Chief Fire Officer of the Barbados Fire Service and President of the Caribbean Association of Fire Chiefs, Errol Maynards, presenting the Fireman’s Challenge trophy to Fire Officer, Gregory Clarke, at the recently concluded Caribbean Association of Fire Chiefs’ Conference at the Accra Beach Resort and Spa. (A.Husbands/BGIS)

Junior fire officers have been advised that they are responsible for their own destiny, and should let no one stop them from achieving their dreams.

That was the advice of Chief Fire Officer of the Barbados Fire Service, and President of the Caribbean Association of Fire Chiefs (CAFC), as he delivered closing remarks during the recently concluded conference at the Accra Beach Resort and Spa.

Addressing officers who attended the Junior Officers’ Leadership Academy (JOLA) training during the conference, Mr. Maynard said: “We are solely responsible for our success and our failures.  If you continue to blame others for where you are not, then you will always be where you are.”

He urged them to avoid saying or believing that some person caused them to fail, or prevented them from achieving their goals.  “Let me say to you that if any of you are saying this, you need to stop now.  It does not take you anywhere. 

“You are in charge of your own destiny.  No man or woman has your destiny in their hands,” he declared.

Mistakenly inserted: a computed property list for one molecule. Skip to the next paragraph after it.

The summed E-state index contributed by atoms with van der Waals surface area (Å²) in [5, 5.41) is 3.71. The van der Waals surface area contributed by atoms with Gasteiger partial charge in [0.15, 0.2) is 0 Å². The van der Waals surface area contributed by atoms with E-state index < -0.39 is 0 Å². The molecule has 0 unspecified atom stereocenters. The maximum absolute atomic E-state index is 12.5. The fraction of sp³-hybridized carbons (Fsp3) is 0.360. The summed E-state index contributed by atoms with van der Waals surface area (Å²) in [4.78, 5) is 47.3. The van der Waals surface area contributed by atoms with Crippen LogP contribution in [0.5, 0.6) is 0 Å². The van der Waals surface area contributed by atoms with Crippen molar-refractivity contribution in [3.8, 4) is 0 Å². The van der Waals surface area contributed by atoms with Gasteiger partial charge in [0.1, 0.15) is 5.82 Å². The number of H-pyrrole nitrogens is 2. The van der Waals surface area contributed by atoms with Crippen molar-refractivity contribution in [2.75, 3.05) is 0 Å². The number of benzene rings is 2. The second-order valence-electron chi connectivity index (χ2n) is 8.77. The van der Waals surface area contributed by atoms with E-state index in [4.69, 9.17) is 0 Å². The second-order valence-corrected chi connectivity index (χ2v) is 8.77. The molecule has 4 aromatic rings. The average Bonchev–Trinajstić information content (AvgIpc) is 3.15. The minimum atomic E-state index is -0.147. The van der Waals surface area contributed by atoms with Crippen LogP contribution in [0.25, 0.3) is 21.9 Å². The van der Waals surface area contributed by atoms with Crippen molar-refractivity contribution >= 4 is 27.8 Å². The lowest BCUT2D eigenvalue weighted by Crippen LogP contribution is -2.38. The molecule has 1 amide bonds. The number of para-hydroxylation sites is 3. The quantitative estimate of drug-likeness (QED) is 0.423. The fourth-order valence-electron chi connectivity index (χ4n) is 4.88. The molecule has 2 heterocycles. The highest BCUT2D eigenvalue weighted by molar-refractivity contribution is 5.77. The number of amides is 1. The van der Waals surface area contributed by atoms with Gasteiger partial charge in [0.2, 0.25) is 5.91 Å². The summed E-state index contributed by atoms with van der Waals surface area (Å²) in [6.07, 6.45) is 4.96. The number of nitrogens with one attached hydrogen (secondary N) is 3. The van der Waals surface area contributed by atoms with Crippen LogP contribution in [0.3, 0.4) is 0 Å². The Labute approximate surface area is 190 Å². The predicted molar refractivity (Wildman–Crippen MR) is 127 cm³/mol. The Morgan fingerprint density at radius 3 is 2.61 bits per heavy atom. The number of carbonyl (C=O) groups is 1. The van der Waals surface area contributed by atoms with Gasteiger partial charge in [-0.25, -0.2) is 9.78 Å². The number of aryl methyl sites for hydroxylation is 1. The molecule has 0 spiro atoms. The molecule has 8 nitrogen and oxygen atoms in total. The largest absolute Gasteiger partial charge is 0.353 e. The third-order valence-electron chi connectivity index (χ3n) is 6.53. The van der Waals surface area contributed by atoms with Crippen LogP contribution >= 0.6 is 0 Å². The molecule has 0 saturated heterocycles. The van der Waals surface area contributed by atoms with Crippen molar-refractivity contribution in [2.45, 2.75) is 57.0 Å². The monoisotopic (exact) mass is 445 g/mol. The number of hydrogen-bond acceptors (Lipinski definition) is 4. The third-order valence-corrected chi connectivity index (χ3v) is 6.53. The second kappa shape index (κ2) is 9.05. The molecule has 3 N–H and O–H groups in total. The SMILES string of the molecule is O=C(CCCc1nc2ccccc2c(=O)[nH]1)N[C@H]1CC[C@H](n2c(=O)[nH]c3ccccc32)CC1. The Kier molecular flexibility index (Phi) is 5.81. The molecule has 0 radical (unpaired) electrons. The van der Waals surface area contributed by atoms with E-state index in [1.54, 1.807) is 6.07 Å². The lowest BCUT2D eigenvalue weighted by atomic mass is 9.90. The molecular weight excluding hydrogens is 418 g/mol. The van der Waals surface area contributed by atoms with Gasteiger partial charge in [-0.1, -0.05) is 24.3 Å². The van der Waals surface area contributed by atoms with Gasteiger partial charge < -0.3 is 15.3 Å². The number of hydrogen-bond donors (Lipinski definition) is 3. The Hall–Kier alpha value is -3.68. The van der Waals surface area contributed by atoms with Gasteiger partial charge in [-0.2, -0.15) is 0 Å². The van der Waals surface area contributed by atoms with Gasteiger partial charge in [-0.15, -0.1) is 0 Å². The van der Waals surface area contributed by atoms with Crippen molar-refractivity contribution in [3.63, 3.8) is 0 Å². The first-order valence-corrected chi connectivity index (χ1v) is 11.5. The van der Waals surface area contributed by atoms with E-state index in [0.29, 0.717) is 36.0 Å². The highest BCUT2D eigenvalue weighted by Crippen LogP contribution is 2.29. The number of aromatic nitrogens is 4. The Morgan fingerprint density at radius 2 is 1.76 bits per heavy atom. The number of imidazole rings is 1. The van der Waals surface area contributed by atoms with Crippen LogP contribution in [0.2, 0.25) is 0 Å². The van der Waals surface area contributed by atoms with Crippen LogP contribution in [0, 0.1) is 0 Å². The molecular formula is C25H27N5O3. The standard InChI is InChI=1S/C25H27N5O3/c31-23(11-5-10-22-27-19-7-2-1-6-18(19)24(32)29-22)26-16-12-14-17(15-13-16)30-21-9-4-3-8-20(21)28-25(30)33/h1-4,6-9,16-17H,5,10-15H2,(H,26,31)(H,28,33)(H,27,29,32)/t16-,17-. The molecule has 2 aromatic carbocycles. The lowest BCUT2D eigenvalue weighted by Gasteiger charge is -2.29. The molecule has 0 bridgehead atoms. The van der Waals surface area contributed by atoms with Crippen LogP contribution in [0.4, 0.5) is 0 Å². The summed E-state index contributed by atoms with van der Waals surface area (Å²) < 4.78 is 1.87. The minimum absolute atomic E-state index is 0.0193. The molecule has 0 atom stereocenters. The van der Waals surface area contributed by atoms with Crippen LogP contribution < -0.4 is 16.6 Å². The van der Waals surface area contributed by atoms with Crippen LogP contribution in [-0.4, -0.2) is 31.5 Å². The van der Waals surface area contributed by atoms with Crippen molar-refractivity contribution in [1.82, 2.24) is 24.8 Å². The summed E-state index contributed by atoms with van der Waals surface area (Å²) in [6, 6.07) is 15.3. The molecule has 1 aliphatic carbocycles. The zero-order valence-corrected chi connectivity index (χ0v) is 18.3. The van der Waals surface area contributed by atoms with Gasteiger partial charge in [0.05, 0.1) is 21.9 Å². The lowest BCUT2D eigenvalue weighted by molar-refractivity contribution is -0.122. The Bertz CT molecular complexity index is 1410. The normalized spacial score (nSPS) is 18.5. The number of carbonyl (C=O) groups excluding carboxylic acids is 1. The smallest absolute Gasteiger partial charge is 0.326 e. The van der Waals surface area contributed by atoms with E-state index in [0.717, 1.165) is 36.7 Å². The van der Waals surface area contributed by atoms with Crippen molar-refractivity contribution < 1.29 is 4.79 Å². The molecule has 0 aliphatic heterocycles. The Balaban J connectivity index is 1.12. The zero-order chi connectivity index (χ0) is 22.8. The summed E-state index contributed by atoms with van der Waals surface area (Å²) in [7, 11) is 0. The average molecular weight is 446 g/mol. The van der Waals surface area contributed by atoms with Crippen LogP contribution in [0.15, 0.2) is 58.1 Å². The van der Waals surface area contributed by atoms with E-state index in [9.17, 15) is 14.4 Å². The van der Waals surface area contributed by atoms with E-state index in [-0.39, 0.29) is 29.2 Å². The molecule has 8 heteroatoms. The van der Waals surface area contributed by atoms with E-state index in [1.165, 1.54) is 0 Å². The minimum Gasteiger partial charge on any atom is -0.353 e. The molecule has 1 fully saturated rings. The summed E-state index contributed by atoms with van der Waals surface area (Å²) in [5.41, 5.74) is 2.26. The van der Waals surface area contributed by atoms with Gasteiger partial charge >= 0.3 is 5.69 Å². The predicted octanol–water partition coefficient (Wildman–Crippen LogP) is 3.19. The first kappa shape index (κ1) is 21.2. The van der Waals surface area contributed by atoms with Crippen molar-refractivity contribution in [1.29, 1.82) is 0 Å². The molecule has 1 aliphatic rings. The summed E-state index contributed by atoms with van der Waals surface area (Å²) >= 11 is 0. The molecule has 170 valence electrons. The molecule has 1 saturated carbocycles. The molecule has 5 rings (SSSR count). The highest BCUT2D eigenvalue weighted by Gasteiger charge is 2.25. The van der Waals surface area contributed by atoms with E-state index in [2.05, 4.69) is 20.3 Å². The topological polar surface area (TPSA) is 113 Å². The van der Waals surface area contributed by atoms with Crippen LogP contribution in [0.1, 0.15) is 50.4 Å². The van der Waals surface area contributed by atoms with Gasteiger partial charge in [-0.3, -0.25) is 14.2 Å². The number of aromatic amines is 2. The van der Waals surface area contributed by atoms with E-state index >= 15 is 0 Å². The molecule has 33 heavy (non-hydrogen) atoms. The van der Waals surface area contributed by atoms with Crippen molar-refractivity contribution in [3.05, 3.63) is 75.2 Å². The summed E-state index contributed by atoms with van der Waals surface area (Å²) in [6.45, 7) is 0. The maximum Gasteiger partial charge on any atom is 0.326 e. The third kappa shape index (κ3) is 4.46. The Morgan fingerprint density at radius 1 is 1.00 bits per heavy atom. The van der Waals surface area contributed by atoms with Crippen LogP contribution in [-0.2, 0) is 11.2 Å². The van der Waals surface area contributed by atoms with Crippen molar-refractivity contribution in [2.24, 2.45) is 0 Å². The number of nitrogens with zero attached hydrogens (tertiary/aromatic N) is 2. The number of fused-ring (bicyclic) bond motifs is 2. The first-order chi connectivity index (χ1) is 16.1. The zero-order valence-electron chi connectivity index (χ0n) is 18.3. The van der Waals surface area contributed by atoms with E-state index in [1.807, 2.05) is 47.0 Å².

The fire chief admitted that while there were “difficult” supervisors, they could not stop them from pursuing their dreams. 

“He or she cannot stop you from going online and pursuing certification; it is there for all.  That supervisor cannot stop you from attending vocational school to acquire a skill or a college or university to read for your degree,” Mr. Maynard said.

He added that the JOLA participants were chosen because their supervisors saw future leaders in them, and wanted to invest in them to move them along that path. 

“This is the simple reason why you cannot blame others for where you are.  You are in control of yourselves.  I encourage all of you to keep steering yourself in the right direction. Invest in your personal and professional development,” he said.

Turning his attention to the Senior Officers’ Leadership Academy, Mr. Maynard urged the Caribbean chiefs to return to their territories and departments and continue building on what was discussed during the conference.

“Do not let this time spent in Barbados serve as a talk shop.  We, as administrators, need to be the chief change agents in our departments.  We must set the example for our junior officers to follow.  We are charged with the responsibility to provide an enabling environment, which would inspire, motivate and be a launching pad for personal and professional development within our organizations,” Mr. Maynard stated.

The new CAFC President said he saw no reason why the Caribbean Association of Firefighters (CAF) and the Caribbean Association of Fire Chiefs could not have a similar vision to develop a fire and rescue services in the Caribbean.

“I pledge CAFC’s commitment to working with CAF towards the objectives, and for a memorandum of understanding to be in place in the next two months,” he said.

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